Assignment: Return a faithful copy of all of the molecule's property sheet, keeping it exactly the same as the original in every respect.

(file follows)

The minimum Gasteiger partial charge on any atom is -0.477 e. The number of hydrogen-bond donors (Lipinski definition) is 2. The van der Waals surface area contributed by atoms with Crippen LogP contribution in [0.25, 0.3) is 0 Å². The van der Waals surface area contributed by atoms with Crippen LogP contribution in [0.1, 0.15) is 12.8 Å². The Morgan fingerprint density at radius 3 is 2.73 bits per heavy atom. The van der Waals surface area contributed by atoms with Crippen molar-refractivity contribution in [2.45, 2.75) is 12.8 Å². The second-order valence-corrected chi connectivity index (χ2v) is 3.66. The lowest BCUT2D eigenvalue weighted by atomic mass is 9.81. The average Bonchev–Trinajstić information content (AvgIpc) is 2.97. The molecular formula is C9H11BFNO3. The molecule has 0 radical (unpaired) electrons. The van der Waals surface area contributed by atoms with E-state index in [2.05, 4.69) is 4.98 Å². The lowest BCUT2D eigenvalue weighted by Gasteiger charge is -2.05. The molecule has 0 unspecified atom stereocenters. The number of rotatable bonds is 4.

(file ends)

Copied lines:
The minimum Gasteiger partial charge on any atom is -0.477 e. The number of hydrogen-bond donors (Lipinski definition) is 2. The van der Waals surface area contributed by atoms with Crippen LogP contribution in [0.25, 0.3) is 0 Å². The van der Waals surface area contributed by atoms with Crippen LogP contribution in [0.1, 0.15) is 12.8 Å². The Morgan fingerprint density at radius 3 is 2.73 bits per heavy atom. The van der Waals surface area contributed by atoms with Crippen molar-refractivity contribution in [2.45, 2.75) is 12.8 Å². The second-order valence-corrected chi connectivity index (χ2v) is 3.66. The lowest BCUT2D eigenvalue weighted by atomic mass is 9.81. The average Bonchev–Trinajstić information content (AvgIpc) is 2.97. The molecular formula is C9H11BFNO3. The molecule has 0 radical (unpaired) electrons. The van der Waals surface area contributed by atoms with E-state index in [2.05, 4.69) is 4.98 Å². The lowest BCUT2D eigenvalue weighted by Gasteiger charge is -2.05. The molecule has 0 unspecified atom stereocenters. The number of rotatable bonds is 4.